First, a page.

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After completing its review of testing and labeling regulations for children’s products, staff of the Consumer Product Safety Commission (CPSC) recommended leaving the current product testing and component part testing regulations as is. The CPSC carried out this review of the “Testing and Labeling Regulations Pertaining to Product Certification of Children’s Products, Including Reliance on Component Part Testing” (testing rule) under section 610 of the Regulatory Flexibility Act (RFA), which requires a review 10 years after publication for any rule that has a significant impact on a substantial number of small businesses. Along with 16 C.F.R. part 1109, “Conditions and Requirements for Relying on Component Part Testing or Certification, or Another Party’s Finished Product Certification, to Meet Testing and Certification Requirements” (component part testing rule), the testing rule was up for review this year, as both rules do have a significant impact on many small businesses.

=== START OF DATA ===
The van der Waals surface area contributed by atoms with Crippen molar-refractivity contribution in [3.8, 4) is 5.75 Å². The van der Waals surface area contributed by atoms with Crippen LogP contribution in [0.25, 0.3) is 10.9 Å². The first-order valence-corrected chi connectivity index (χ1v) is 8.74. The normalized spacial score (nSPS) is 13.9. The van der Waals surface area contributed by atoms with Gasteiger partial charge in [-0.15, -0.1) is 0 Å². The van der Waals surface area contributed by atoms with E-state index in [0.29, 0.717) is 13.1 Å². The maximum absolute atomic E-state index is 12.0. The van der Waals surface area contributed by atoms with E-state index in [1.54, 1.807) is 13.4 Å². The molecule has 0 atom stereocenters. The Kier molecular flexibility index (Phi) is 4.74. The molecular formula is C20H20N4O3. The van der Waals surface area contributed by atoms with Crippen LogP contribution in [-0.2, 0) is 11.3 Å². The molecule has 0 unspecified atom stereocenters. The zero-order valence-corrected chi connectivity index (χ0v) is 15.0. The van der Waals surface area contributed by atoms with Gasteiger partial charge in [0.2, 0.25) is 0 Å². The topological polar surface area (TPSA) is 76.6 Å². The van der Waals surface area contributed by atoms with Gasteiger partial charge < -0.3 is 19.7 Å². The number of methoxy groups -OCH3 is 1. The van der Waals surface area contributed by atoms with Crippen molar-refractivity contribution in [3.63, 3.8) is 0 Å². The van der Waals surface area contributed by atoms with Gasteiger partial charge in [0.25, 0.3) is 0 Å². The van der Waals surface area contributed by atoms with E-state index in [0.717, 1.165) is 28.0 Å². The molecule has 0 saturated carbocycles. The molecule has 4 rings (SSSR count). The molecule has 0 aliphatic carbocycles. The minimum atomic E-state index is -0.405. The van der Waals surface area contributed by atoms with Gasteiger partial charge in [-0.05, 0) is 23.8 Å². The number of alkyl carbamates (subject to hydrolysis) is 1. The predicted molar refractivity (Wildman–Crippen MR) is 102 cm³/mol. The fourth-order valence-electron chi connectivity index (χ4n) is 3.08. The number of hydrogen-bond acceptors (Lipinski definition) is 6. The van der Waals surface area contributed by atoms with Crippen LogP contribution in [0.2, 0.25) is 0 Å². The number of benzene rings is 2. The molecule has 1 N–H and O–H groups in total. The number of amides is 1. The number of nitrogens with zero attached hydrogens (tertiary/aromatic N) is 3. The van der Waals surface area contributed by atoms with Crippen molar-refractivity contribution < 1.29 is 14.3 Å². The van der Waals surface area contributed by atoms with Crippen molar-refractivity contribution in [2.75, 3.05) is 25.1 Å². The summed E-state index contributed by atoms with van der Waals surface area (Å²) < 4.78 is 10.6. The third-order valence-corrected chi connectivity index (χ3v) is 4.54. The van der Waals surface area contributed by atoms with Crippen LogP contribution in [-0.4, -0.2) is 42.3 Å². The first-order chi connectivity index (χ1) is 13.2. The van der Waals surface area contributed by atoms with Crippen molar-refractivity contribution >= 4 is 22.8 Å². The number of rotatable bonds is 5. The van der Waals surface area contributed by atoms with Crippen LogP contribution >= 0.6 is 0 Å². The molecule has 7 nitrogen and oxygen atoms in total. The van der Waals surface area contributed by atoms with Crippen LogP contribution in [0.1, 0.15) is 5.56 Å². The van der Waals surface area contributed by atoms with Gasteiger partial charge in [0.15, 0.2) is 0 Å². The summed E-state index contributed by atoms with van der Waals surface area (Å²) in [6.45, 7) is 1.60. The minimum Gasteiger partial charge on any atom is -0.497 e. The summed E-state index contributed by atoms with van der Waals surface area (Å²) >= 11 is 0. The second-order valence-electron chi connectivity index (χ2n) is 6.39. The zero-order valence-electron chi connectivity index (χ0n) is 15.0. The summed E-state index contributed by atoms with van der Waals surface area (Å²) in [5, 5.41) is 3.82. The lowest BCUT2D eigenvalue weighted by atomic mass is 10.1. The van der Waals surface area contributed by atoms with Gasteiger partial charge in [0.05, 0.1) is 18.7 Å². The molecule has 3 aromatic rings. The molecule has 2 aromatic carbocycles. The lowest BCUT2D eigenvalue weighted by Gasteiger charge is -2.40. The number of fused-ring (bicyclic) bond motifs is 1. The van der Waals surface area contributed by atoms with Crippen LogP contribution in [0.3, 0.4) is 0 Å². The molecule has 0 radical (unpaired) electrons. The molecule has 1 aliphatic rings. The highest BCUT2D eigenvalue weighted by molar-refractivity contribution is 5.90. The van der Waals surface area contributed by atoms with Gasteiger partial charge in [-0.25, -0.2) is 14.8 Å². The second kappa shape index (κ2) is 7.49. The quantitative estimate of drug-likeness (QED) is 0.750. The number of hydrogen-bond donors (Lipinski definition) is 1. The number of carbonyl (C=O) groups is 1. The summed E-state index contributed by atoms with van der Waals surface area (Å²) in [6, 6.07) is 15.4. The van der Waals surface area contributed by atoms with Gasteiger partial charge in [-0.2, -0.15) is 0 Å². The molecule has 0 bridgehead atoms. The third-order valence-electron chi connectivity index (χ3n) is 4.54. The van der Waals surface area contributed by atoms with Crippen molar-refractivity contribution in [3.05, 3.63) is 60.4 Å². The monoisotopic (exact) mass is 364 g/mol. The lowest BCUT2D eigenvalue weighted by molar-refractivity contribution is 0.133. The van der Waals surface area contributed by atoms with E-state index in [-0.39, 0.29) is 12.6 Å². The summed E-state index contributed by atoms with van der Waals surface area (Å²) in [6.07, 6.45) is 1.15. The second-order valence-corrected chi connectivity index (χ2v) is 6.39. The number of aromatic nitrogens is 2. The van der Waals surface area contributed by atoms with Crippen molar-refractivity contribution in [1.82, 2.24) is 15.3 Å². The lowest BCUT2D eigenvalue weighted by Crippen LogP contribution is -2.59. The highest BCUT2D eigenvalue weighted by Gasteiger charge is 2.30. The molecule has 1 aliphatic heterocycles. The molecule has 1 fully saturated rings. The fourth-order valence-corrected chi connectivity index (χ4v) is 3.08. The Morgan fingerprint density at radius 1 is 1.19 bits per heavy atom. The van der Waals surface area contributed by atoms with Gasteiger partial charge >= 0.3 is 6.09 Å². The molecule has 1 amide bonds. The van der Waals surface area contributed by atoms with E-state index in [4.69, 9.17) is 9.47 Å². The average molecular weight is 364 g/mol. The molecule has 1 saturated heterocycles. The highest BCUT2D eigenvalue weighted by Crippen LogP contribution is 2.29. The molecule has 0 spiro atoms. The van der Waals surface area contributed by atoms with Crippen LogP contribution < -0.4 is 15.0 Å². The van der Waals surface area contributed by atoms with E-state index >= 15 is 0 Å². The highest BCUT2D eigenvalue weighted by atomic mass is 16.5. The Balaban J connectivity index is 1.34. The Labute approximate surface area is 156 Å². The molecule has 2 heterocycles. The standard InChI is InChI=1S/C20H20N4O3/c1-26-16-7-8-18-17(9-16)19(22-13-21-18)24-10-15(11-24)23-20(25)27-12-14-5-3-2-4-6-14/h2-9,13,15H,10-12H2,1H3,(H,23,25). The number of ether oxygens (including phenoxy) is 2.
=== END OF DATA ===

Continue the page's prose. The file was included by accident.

The testing rule lays out rules and standards for manufacturers to follow in obtaining third party testing for children’s products periodically and when there has been a material change in a product’s design or manufacturing process. It also specifies how products may be labeled to indicate compliance with Section 14 of the Consumer Product Safety Act (CPSA). The component part testing rule specifies how manufacturers can use third party tests of component parts of products to certify the compliance of the finished product. The component part testing rule was intended to reduce the costs and other burdens of testing finished children’s products.

Section 610 requires agencies to consider five factors in reviewing rules to minimize any significant economic impact of the rule on small entities:

  1. The continued need for the rule;
  2. The nature of complaints or comments received concerning the rule from the public;
  3. The complexity of the rule;
  4. The extent to which the rule overlaps, duplicates, or conflicts with other Federal rules, and, to the extent feasible, with State and local governmental rules; and